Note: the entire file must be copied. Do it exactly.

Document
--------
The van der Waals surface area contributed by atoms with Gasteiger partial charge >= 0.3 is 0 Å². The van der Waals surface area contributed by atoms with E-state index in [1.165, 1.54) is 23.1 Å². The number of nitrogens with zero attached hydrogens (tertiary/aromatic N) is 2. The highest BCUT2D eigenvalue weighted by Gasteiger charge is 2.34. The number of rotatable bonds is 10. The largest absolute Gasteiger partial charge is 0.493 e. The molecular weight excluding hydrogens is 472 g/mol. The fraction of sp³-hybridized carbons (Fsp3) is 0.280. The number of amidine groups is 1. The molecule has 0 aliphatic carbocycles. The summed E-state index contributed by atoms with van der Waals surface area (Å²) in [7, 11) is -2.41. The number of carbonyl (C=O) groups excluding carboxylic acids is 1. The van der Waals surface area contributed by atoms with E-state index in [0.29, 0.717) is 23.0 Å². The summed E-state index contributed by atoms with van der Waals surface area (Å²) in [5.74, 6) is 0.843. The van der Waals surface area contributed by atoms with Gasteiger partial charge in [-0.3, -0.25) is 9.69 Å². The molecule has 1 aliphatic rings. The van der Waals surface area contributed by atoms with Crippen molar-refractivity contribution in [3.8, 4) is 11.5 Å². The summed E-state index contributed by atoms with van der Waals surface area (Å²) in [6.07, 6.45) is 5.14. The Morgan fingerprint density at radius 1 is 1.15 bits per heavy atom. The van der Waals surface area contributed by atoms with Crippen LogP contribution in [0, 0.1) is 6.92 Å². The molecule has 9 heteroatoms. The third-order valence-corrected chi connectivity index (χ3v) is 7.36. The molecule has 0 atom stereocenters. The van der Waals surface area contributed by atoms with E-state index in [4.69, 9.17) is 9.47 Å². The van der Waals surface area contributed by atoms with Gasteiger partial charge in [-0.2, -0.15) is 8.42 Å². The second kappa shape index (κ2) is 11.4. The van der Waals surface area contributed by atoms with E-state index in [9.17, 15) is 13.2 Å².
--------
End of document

The van der Waals surface area contributed by atoms with Gasteiger partial charge >= 0.3 is 0 Å². The van der Waals surface area contributed by atoms with E-state index in [1.165, 1.54) is 23.1 Å². The number of nitrogens with zero attached hydrogens (tertiary/aromatic N) is 2. The highest BCUT2D eigenvalue weighted by Gasteiger charge is 2.34. The number of rotatable bonds is 10. The largest absolute Gasteiger partial charge is 0.493 e. The molecular weight excluding hydrogens is 472 g/mol. The fraction of sp³-hybridized carbons (Fsp3) is 0.280. The number of amidine groups is 1. The molecule has 0 aliphatic carbocycles. The summed E-state index contributed by atoms with van der Waals surface area (Å²) in [7, 11) is -2.41. The number of carbonyl (C=O) groups excluding carboxylic acids is 1. The van der Waals surface area contributed by atoms with E-state index in [0.29, 0.717) is 23.0 Å². The summed E-state index contributed by atoms with van der Waals surface area (Å²) in [5.74, 6) is 0.843. The van der Waals surface area contributed by atoms with Gasteiger partial charge in [-0.3, -0.25) is 9.69 Å². The molecule has 1 aliphatic rings. The van der Waals surface area contributed by atoms with Crippen molar-refractivity contribution in [3.8, 4) is 11.5 Å². The summed E-state index contributed by atoms with van der Waals surface area (Å²) in [6.07, 6.45) is 5.14. The Morgan fingerprint density at radius 1 is 1.15 bits per heavy atom. The van der Waals surface area contributed by atoms with Crippen LogP contribution in [0, 0.1) is 6.92 Å². The molecule has 9 heteroatoms. The third-order valence-corrected chi connectivity index (χ3v) is 7.36. The molecule has 0 atom stereocenters. The van der Waals surface area contributed by atoms with E-state index in [4.69, 9.17) is 9.47 Å². The van der Waals surface area contributed by atoms with Gasteiger partial charge in [-0.2, -0.15) is 8.42 Å². The second kappa shape index (κ2) is 11.4. The van der Waals surface area contributed by atoms with E-state index in [9.17, 15) is 13.2 Å².